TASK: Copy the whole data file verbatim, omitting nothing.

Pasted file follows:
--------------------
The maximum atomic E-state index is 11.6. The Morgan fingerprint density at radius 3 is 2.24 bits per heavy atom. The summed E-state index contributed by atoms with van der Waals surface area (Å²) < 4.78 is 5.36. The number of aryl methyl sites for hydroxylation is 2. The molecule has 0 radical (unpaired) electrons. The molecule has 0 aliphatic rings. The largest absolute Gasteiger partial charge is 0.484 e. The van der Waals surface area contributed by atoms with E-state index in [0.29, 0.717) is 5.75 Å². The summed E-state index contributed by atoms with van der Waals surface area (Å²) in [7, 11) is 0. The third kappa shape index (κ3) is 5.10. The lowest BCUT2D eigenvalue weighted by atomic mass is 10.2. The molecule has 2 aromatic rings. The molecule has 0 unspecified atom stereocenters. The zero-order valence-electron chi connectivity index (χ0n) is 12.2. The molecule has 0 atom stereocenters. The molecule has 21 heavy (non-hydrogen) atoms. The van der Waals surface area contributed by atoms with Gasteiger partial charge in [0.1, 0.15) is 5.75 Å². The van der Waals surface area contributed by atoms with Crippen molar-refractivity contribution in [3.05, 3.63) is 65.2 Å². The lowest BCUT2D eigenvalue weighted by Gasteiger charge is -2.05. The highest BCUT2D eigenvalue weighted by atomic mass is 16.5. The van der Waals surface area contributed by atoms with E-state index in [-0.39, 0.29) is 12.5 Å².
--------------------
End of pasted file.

The maximum atomic E-state index is 11.6. The Morgan fingerprint density at radius 3 is 2.24 bits per heavy atom. The summed E-state index contributed by atoms with van der Waals surface area (Å²) < 4.78 is 5.36. The number of aryl methyl sites for hydroxylation is 2. The molecule has 0 radical (unpaired) electrons. The molecule has 0 aliphatic rings. The largest absolute Gasteiger partial charge is 0.484 e. The van der Waals surface area contributed by atoms with E-state index in [0.29, 0.717) is 5.75 Å². The summed E-state index contributed by atoms with van der Waals surface area (Å²) in [7, 11) is 0. The third kappa shape index (κ3) is 5.10. The lowest BCUT2D eigenvalue weighted by atomic mass is 10.2. The molecule has 2 aromatic rings. The molecule has 0 unspecified atom stereocenters. The zero-order valence-electron chi connectivity index (χ0n) is 12.2. The molecule has 0 atom stereocenters. The molecule has 21 heavy (non-hydrogen) atoms. The van der Waals surface area contributed by atoms with Gasteiger partial charge in [0.1, 0.15) is 5.75 Å². The van der Waals surface area contributed by atoms with Crippen molar-refractivity contribution in [3.05, 3.63) is 65.2 Å². The lowest BCUT2D eigenvalue weighted by Gasteiger charge is -2.05. The highest BCUT2D eigenvalue weighted by atomic mass is 16.5. The van der Waals surface area contributed by atoms with E-state index in [-0.39, 0.29) is 12.5 Å².